Sometimes the only way to be saved is by letting go.

Hurricane Irma is on the prowl, eyeing down the Leeward Islands, contemplating Puerto Rico. It isn’t clear just yet if she will settle under the keys and into the gulf, rip like Andrew did across southern Florida, or, as some projections anticipate, curve up the coast, across the Outer Banks and into the Chesapeake Bay. Luckily in Deltaville where I live boats out number people seven to one.

Life has changed for the tens of thousands of Texans now forced to start over, many with absolutely nothing at all. But when we make an accounting of what is absolutely necessary to salvage, to protect, the list is quite short. All the footage I’ve seen of people being saved and brought back to dry land in and around Houston show residents with absolutely nothing at all, grasping each other and declaring almost like a chorus, “Thank God we’re okay; oh thank God we are okay. Thank you for saving us.”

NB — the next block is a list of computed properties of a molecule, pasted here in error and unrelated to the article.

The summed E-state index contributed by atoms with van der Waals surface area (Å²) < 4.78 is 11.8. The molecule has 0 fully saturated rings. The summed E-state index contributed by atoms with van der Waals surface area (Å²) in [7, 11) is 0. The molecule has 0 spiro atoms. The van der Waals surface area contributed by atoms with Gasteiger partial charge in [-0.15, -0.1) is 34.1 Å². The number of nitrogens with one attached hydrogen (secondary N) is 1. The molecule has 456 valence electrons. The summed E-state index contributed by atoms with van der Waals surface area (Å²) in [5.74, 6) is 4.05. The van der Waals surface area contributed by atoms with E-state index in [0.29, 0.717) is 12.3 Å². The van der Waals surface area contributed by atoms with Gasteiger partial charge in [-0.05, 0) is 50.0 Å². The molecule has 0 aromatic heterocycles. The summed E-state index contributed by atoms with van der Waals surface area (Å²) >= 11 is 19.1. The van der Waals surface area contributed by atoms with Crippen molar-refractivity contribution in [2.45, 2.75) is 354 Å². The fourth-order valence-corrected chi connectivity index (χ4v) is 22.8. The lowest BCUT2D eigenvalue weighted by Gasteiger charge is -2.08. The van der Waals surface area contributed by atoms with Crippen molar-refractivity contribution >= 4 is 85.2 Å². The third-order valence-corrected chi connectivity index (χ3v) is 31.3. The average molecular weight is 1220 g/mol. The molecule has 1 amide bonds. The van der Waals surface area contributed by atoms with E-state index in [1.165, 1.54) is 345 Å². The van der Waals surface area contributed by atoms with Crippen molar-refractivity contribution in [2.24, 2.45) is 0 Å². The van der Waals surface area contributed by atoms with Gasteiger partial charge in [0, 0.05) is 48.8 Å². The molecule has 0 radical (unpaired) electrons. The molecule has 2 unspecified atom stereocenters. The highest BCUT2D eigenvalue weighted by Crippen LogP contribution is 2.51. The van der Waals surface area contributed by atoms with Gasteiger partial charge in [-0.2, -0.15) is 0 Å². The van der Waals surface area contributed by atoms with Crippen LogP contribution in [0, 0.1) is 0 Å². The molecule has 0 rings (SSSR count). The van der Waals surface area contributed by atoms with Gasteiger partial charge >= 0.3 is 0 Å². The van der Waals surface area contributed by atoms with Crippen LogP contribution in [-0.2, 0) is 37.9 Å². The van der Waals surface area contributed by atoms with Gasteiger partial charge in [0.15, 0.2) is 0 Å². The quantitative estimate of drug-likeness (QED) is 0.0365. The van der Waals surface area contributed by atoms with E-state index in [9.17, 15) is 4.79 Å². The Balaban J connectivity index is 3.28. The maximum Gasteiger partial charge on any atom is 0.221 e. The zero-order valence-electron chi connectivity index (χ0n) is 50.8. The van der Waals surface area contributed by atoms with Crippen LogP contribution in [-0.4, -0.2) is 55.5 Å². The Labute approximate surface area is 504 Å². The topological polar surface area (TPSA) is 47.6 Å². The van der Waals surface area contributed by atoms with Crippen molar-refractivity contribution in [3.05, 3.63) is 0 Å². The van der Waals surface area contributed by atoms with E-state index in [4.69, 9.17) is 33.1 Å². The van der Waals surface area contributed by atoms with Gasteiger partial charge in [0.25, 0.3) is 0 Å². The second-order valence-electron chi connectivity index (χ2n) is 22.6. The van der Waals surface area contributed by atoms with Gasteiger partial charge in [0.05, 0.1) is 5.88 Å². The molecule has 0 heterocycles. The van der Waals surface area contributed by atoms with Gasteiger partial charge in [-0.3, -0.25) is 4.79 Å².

At the very least, they understand better than many what matters most.


You Had to Be There


Time reference: It’s late Friday night while I’m writing this and the years are swirling around inside my head right now. I’m in my study in my dad’s old easy chair, where I often sit at night to write, and it is quiet this late. My brother and sister-in-law are battening down in their house south of Houston as Hurricane Harvey approaches; my sister is with our mom in Virginia Beach as all sorts of changes keep forcing new ways of thinking.